Photo by Roger Swardson
As a news event the fracas at Venice Beach Sunday was doomed to mediocrity, more a study in ineptitude than a preamble to class war. But it gave good film.
Live action dominated the small screen all afternoon as over 125 L.A. police in full riot regalia forced a thousand or so bewildered oceanfront strollers a mile down the beach.
The whole thing started out behind the pavilion at Windward Avenue, where about two dozen police were on hand as a hundred or so young hip-hoppers and breakdancers began a highly amplified conclusion to an international four-day festival. Police began discussions with the event organizers about lack of security, noise and other items not covered in the permit issued to the promoter. Meanwhile, the usual mix of exhibitors were setting up along the length of Ocean Front Walk. All were oblivious to any threat beyond an 80-year-old ukulele virtuoso.
Two young festival participants and three nearby street vendors later pegged the initial altercation at around 2:30 p.m., when police grabbed somebody who was spray-painting on the graffiti wall sponsored by the Social Public Arts Resource Center at the rear of the pavilion.
One of the breakdancers said, “All of a sudden there was this big cloud of dust, man, and then some guys on top of a building started lobbing rocks and bottles at the cops.” Several police vehicles were struck or swiped at with spray paint.
Within 15 minutes a row of police with truncheons and shotguns emerged like robo-cavalry in a line from over a small hill behind the pavilion. A cloud of dust spread across the lawn as people scattered. Several who police said were part of the trouble — and others who didn’t move fast enough — were cuffed and taken away. Within another 15 minutes the core of the initial melee was sorted out and under control. By 4 o’clock the scene was at a standstill.
Except for a heavy metal band led by a blue-haired wailer in a sarong who had set up behind a public bathroom, the spectators, now packed in for a half-block down the beach, were mostly either curious or just trying to get back to their cars. Then a scuffle broke out when two outspoken onlookers apparently decided to take on the whole police line. Brunchers at the Sidewalk Cafe at Horizon Avenue watched bug-eyed as police pummeled and cuffed the pair not 20 feet in front of them.
That incident seemed to set the stage for a new police idea: to clear the entire beach from the fence line to the storefronts. To eliminate the bleacher seats, police ordered the Sidewalk Cafe to close; then they began pushing their truncheons into the perplexed crowd.
For the next three hours police confronted only the bewildered questions and scattered berating of folks out for a Sunday stroll. The tightly drawn police phalanx advanced relentlessly, a half-block at a time, for 10 blocks down the beach, pushing onlookers a half-block back to Speedway Avenue at each intersection.
Finally, at just past 6 o’clock, the police line, truncheons at parade arms, faced a sparse, merely curious crowd dotted with a few blinking stoners and ravers certain that it had been their own fault all the time and their end was near. A sergeant jogged up and thrust his fist in the air. The police line broke and huddled around him. Then all the remaining police formed ranks and marched off the beach.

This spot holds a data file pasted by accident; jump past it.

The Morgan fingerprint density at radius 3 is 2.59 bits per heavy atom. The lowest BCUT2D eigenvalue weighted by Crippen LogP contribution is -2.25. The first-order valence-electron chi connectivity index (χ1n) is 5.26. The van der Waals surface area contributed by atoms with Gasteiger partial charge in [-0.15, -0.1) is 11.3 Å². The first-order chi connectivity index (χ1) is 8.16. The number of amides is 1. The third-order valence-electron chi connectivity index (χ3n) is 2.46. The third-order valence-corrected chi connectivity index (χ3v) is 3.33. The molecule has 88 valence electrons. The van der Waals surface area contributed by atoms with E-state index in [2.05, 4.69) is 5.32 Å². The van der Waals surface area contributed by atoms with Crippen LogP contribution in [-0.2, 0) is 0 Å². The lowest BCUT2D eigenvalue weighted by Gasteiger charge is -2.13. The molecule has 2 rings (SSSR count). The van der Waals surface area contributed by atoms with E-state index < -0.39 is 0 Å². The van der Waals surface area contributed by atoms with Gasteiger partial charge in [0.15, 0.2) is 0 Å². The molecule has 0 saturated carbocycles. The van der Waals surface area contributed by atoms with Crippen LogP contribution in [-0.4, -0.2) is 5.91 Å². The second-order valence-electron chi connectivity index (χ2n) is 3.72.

Television helicopters made a few more dramatic circles and sweeps and paddled away, contentedly self-fulfilled. The cameras were the day’s big winners. As the day progressed, a horde of live-action-TV viewers headed for the beach, clogging traffic and causing bus detours. From the air, the event unfolding on the small screen must have looked something like Chicago, 1968. One uprooted viewer arrived on the beach, looked around mostly at other former viewers and bellowed, “Goddammit, they broke into the Lakers game for this?”
So what was it?
According to Gilda Franklin at L.A. parks and recreation, the only permit issued for the pavilion on Sunday was taken out by something called Eternal Two Creations and was signed by one Asia Yu. It was for a luncheon for 100 to 125 people in the graffiti pit. All of which sounds like a pretty unlikely basis for a hip-hop and breakdancing spectacular.
According to Commander David Kalish, the LAPD’s West District had no inkling of the real event that was to take place. Kalish also said the promoters had made no provision for required private security.
Kalish acknowledged that everything escalated after police apprehended a couple of spray painters for vandalism. And, as the situation escalated, the department scrambled to respond. “Units had to be drawn from all over the city,” he said.
But why, after the situation seemed to be quickly brought under control, did the officers proceed — for two hours and 10 blocks — to compact and then shove hundreds of casual spectators off the beach, threatening them with arrest if they didn’t move fast enough and shoving truncheons at those who became angered? Kalish said, “I wasn’t there, but I was told they felt it was necessary to restore some sense of normalcy.”
The next morning, the L.A. Times printed nothing about the event. The next night, nobody on the city desk knew why. Maybe it’s a millennium thing. Maybe now, a thousand cassettes of sensational film isn’t worth one word.